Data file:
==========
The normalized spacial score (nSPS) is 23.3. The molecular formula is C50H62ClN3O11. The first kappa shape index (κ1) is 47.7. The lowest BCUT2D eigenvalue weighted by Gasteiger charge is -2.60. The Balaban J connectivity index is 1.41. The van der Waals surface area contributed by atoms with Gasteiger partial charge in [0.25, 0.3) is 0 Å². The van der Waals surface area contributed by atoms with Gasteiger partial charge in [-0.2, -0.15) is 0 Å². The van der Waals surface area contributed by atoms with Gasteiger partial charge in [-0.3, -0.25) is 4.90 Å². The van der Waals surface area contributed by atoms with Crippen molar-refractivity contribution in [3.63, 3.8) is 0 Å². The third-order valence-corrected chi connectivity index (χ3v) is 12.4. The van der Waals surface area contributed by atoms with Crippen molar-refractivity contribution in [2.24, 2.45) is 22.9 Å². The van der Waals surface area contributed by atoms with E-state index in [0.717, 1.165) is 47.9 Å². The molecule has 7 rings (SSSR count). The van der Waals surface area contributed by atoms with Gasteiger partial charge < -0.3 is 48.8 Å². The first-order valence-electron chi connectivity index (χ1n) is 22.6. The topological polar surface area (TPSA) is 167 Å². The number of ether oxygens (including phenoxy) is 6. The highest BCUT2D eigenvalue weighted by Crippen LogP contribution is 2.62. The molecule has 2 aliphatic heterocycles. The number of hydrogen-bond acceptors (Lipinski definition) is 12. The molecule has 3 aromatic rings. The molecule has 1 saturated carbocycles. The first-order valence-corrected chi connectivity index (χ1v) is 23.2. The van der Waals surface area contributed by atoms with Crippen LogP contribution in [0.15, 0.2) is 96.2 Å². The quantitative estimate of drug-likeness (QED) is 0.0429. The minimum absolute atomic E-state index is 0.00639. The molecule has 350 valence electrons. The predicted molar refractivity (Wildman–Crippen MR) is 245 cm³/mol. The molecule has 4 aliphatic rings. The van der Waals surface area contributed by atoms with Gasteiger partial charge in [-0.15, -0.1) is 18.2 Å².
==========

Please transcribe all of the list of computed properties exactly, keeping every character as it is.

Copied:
The normalized spacial score (nSPS) is 23.3. The molecular formula is C50H62ClN3O11. The first kappa shape index (κ1) is 47.7. The lowest BCUT2D eigenvalue weighted by Gasteiger charge is -2.60. The Balaban J connectivity index is 1.41. The van der Waals surface area contributed by atoms with Gasteiger partial charge in [0.25, 0.3) is 0 Å². The van der Waals surface area contributed by atoms with Gasteiger partial charge in [-0.2, -0.15) is 0 Å². The van der Waals surface area contributed by atoms with Gasteiger partial charge in [-0.3, -0.25) is 4.90 Å². The van der Waals surface area contributed by atoms with Crippen molar-refractivity contribution in [3.63, 3.8) is 0 Å². The third-order valence-corrected chi connectivity index (χ3v) is 12.4. The van der Waals surface area contributed by atoms with Crippen molar-refractivity contribution in [2.24, 2.45) is 22.9 Å². The van der Waals surface area contributed by atoms with E-state index in [0.717, 1.165) is 47.9 Å². The molecule has 7 rings (SSSR count). The van der Waals surface area contributed by atoms with Gasteiger partial charge < -0.3 is 48.8 Å². The first-order valence-electron chi connectivity index (χ1n) is 22.6. The topological polar surface area (TPSA) is 167 Å². The number of ether oxygens (including phenoxy) is 6. The highest BCUT2D eigenvalue weighted by Crippen LogP contribution is 2.62. The molecule has 2 aliphatic heterocycles. The number of hydrogen-bond acceptors (Lipinski definition) is 12. The molecule has 3 aromatic rings. The molecule has 1 saturated carbocycles. The first-order valence-corrected chi connectivity index (χ1v) is 23.2. The van der Waals surface area contributed by atoms with Crippen LogP contribution in [0.15, 0.2) is 96.2 Å². The quantitative estimate of drug-likeness (QED) is 0.0429. The minimum absolute atomic E-state index is 0.00639. The molecule has 350 valence electrons. The predicted molar refractivity (Wildman–Crippen MR) is 245 cm³/mol. The molecule has 4 aliphatic rings. The van der Waals surface area contributed by atoms with Gasteiger partial charge in [-0.15, -0.1) is 18.2 Å².